How to Become a Journeyman Lineman
Do you want more information about a career as a Journeyman Lineman? Then you’ve come to the right place! This article will explain everything you need to become a Journeyman Lineman, such as skills, both hard and soft, as well as education. Also, find out what you can earn in this profession, and the job outlook through 2024.
What Does a Journeyman Lineman Do?
A Journeyman Lineman is not an entry-level position, and one that starts from being an Apprentice Lineman, which Journeymen Linemen eventually manage. This technician is in charge of the installation, maintenance and repair work for auxiliary equipment and electrical power systems. They must verify that the systems are working properly from the power plants all the way to the customers’ locations. These professionals work in underground trenches and vaults, on overhead structures or on streetlights and traffic lights. Most Journeymen Linemen work for electrical utility companies.
Being a Journeyman Lineman requires technical knowledge to make sure that electrical power systems are functioning as they should. Typical responsibilities of this role include:
- Technical tasks, such as installing and repairing electrical power systems
- Project management, such as planning and supervising projects
- Safety management, such as verifying that OSHA and Customer Safety Requirements are met
- Management, such as supervising Apprentices and Groundsman
Journeyman Lineman Skills
Just possessing technical skills is not nearly enough to succeed as a Journeyman Lineman, which is an incredibly dangerous job. There is a higher than average chance of injury or death for this career for these individuals, who must work with electrical equipment in various weather conditions, such as rain, snow and extreme winds. There is a risk of falling off a high tower or pole or of getting electrocuted when working with high-voltage power lines. Journeymen Linemen must be comfortable with this level of danger, and be strong and healthy, as this position requires the operation of heavy equipment, such as aerial lifts, digger derricks, pullers and cranes, etc.
Other key Journeyman Lineman skills include:
- Knowledge of building and construction
- Knowledge of public safety and security
- Performing equipment maintenance
- Mathematical computation
- Tree trimming
How Do You Become a Journeyman Lineman?
Education and Training
To get into this industry, candidates start as Apprentice Linemen, which are required to have a high-school diploma or equivalent along with a passing score in high school Algebra. Most positions offered four years of paid apprenticeship on-the-job training (7,000 hours) as well as in-classroom training before becoming a Journeyman Lineman.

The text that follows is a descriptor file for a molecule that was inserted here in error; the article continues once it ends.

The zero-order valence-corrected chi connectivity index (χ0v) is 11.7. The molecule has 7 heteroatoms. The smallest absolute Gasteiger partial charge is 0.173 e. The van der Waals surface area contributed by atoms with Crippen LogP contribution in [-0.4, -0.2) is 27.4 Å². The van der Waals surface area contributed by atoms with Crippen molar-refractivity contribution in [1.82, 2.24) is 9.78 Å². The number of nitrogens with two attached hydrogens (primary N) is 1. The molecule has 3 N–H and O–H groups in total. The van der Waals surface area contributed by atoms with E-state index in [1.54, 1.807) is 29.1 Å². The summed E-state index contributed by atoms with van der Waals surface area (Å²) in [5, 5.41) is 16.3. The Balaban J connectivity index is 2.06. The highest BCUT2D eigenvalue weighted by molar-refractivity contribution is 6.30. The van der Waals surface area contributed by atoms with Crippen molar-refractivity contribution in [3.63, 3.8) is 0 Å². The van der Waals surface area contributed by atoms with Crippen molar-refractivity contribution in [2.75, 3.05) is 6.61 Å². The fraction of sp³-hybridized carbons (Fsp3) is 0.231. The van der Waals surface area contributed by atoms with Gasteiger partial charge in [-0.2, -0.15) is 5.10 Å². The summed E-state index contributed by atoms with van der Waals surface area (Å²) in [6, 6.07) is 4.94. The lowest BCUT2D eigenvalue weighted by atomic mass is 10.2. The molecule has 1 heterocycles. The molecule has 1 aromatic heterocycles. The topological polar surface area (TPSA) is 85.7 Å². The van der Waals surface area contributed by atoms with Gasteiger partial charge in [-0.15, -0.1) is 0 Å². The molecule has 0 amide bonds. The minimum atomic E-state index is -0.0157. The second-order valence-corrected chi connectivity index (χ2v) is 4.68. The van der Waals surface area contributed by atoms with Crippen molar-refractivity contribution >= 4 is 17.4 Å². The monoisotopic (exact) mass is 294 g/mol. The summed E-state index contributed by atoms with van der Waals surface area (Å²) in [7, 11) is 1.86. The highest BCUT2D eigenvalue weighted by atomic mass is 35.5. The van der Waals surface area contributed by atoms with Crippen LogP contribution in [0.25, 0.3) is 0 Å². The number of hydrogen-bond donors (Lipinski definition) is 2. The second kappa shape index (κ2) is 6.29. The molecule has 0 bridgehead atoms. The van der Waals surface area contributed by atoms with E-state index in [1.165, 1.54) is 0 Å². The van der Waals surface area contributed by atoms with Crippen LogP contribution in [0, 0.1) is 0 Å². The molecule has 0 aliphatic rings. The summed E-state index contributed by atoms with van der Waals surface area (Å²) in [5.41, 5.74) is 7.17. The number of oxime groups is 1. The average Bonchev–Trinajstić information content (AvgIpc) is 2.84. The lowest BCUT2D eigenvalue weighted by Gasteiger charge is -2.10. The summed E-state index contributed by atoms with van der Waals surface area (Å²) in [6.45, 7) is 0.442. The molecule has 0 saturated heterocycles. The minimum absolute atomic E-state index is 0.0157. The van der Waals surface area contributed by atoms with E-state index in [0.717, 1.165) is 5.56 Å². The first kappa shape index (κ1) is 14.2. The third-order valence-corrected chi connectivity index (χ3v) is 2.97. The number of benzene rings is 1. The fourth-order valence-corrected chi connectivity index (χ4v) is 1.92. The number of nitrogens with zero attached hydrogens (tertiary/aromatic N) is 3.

To advance to becoming a Journeyman Lineman, it is helpful to have at least a two-year associate’s technical degree or certification from a trade school.
Finding a job
There is a steady need for Journeymen Linemen, with an 11 percent increase in job openings, a total of 6,030 new jobs becoming available to all Electrical Power-Line Installers and Repairers through 2024, according to the Bureau of Labor and Statistics. This demand is due to a need for electricity and telecommunication services.
To apply for a position as a Journeyman Lineman, you need to highlight your educational and professional experience in a well-written resume.
Craft a great cover letter that expresses your interest in a position as a Journeyman Lineman and explains what soft and hard skills you have that make you the perfect candidate for this job. Check out out sample cover letters for help.
How Much Do Journeymen Linemen Get Paid?
The average yearly salary for Electrical Power-Line Installers and Repairers, such as Journeymen Linemen, is $66,500. The highest-paid make $96,000, and the lowest-paid earn $36,000.
Top 10 States for a Journeyman Lineman’s Salary
Journeymen Linemen in the following states make the highest median salary in the U.S.
- California – $104,500
- Alaska – $90,400
- Connecticut – $89,000
- Oregon – $88,600
- Washington – $88,600
- Massachusetts – $86,900
- Idaho – $85,000
- New Jersey – $83,900
- Arizona – $81,900
- Hawaii – $79,700
Journeyman Lineman Resources
For more information about becoming or working as a Journeyman Lineman, see these these additional resources.
On the Web
National Association of Journeymen Linemen (NAJL) – An organization exclusively for Journeymen Linemen.
Powerlineman.com – Exclusively dedicated to one of the most dangerous, prestigious, rewarding, and challenging professions in the world, The Journeyman Lineman.
Linesman, PowerLine Technician, Journeyman Lineman, Line Mechanic Jobs – Electricity Distribution and Transmission Jobs in Africa, Asia, Australia, Canada, Ireland, Europe, New Zealand, Philippines, South America, UK and US.
Linemen Network – Starting the conversation for Linemen on LinkedIn.
Journeyman Electrician Practice Test Kit – Three full-length practice exams with answers fully explained.
Guidebook for Lineman and Cableman – Single-volume reference guide on the operation of electrical utility systems.